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Male sexist gorilla to receive therapy after eviction from Dallas zoo


A short-tempered male gorilla at Dallas Zoo is being moved to South Carolina for therapy after biting one female gorilla and sneering at others, zoo officials confirmed on Monday.

Patrick, a 430-pound (195-kg) Western lowland gorilla, will be transported to the Riverbanks Zoo and Gardens in Columbia, South Carolina, after showing a clear dislike for other females.

The South Carolina zoo is renowned for working with gorillas with behaviour problems.

Dallas Zoo officials said Patrick interacts well humans, but struggles with other gorillas, despite repeated efforts to socialize him females, in the hopes that he might engage with them and even mate.

Instead, he bit one female and sneered and nipped at others, leading zoo keepers to decide that the two decades he has spent in Dallas must come to an end.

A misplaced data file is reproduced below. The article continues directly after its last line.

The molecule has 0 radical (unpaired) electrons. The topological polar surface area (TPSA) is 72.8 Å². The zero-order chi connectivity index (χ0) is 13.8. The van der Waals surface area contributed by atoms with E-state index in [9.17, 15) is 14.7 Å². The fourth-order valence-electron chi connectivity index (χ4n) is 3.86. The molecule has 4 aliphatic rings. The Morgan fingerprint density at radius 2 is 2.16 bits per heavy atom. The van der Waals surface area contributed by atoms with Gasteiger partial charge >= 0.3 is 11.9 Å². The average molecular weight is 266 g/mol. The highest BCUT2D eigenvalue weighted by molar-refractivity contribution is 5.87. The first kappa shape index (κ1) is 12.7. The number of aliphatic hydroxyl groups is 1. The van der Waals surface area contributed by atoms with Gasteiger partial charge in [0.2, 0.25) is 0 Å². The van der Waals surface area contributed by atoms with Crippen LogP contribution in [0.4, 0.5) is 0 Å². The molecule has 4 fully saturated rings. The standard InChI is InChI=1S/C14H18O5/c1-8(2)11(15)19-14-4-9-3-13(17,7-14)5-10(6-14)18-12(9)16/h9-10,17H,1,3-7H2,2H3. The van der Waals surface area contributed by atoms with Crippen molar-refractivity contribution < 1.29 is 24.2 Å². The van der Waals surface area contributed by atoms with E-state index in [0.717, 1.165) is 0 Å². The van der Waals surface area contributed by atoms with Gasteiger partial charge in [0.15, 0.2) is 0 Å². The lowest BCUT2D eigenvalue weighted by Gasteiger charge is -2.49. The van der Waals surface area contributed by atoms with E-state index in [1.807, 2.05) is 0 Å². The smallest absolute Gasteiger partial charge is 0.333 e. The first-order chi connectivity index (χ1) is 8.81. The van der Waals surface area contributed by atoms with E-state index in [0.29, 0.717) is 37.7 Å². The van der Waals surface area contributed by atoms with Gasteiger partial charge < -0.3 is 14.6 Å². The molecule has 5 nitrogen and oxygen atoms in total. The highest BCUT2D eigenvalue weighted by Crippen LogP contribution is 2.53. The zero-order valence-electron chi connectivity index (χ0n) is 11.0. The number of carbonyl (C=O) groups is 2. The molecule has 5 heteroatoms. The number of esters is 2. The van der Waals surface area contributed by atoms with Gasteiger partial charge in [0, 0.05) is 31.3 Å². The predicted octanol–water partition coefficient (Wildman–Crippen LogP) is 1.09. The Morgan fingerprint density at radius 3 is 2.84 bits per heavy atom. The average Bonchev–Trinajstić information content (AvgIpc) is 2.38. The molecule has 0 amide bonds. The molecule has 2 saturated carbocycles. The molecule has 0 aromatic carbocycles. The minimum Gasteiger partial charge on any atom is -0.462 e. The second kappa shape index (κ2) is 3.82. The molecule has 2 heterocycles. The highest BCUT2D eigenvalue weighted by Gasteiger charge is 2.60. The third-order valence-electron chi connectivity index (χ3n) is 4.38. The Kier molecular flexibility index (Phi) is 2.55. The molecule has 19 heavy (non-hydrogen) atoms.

Patrick was more tolerant of other male gorillas but seemed only to engage with Jabari, who was shot to death by Dallas police after he escaped in 2004 and injured three people.

“It's not like we haven't tried, he's been here for 18 years” said Laurie Holloway, a spokeswoman for the Dallas Zoo.

Because of his cantankerous behavior, Patrick has been isolated from the other gorillas.

John Davis, curator of mammals at the Riverbanks Zoo, said Patrick will initially be separated from the zoo's three other gorillas, all males, but will be able to see and smell them.

Eventually he will be introduced into the surroundings and zoo officials aren't ruling out the possibility that they can live together in a spacious, wooded bachelor pad, Davis said.

Born at the Bronx Zoo in 1990, Patrick was abandoned by his mother and then transferred to the Toronto Zoo, where he was hand-raised along with another male about the same age. At age 5, he was transferred to Dallas, according to zoo officials.

Because of his rearing, Patrick gets along well with people and is a popular favorite among visitors and zookeepers at the Dallas Zoo, Holloway said.

“He's beautiful and smart and everyone loves him,” Holloway said. “We're really sad to see him go but it's for the best for the zoo and for Patrick.”

Additional reporting by Reuters